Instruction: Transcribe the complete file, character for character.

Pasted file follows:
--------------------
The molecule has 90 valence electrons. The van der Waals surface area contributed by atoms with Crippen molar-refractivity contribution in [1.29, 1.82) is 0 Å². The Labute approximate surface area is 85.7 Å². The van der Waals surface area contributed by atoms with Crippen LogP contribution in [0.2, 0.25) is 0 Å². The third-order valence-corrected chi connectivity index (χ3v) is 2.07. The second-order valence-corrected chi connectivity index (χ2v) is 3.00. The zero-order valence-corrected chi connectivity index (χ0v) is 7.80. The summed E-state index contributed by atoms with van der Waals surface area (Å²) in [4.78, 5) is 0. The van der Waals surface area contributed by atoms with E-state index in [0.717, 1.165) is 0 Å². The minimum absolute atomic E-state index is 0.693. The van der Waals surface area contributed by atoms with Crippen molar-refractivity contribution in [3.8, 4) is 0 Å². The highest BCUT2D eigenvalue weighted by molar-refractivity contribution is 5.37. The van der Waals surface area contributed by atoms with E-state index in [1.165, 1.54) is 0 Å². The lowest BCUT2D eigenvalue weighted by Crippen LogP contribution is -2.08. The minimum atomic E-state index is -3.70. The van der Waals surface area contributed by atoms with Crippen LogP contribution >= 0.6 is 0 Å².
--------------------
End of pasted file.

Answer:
The molecule has 90 valence electrons. The van der Waals surface area contributed by atoms with Crippen molar-refractivity contribution in [1.29, 1.82) is 0 Å². The Labute approximate surface area is 85.7 Å². The van der Waals surface area contributed by atoms with Crippen LogP contribution in [0.2, 0.25) is 0 Å². The third-order valence-corrected chi connectivity index (χ3v) is 2.07. The second-order valence-corrected chi connectivity index (χ2v) is 3.00. The zero-order valence-corrected chi connectivity index (χ0v) is 7.80. The summed E-state index contributed by atoms with van der Waals surface area (Å²) in [4.78, 5) is 0. The van der Waals surface area contributed by atoms with E-state index in [0.717, 1.165) is 0 Å². The minimum absolute atomic E-state index is 0.693. The van der Waals surface area contributed by atoms with Crippen molar-refractivity contribution in [3.8, 4) is 0 Å². The highest BCUT2D eigenvalue weighted by molar-refractivity contribution is 5.37. The van der Waals surface area contributed by atoms with E-state index in [1.165, 1.54) is 0 Å². The lowest BCUT2D eigenvalue weighted by Crippen LogP contribution is -2.08. The minimum atomic E-state index is -3.70. The van der Waals surface area contributed by atoms with Crippen LogP contribution >= 0.6 is 0 Å².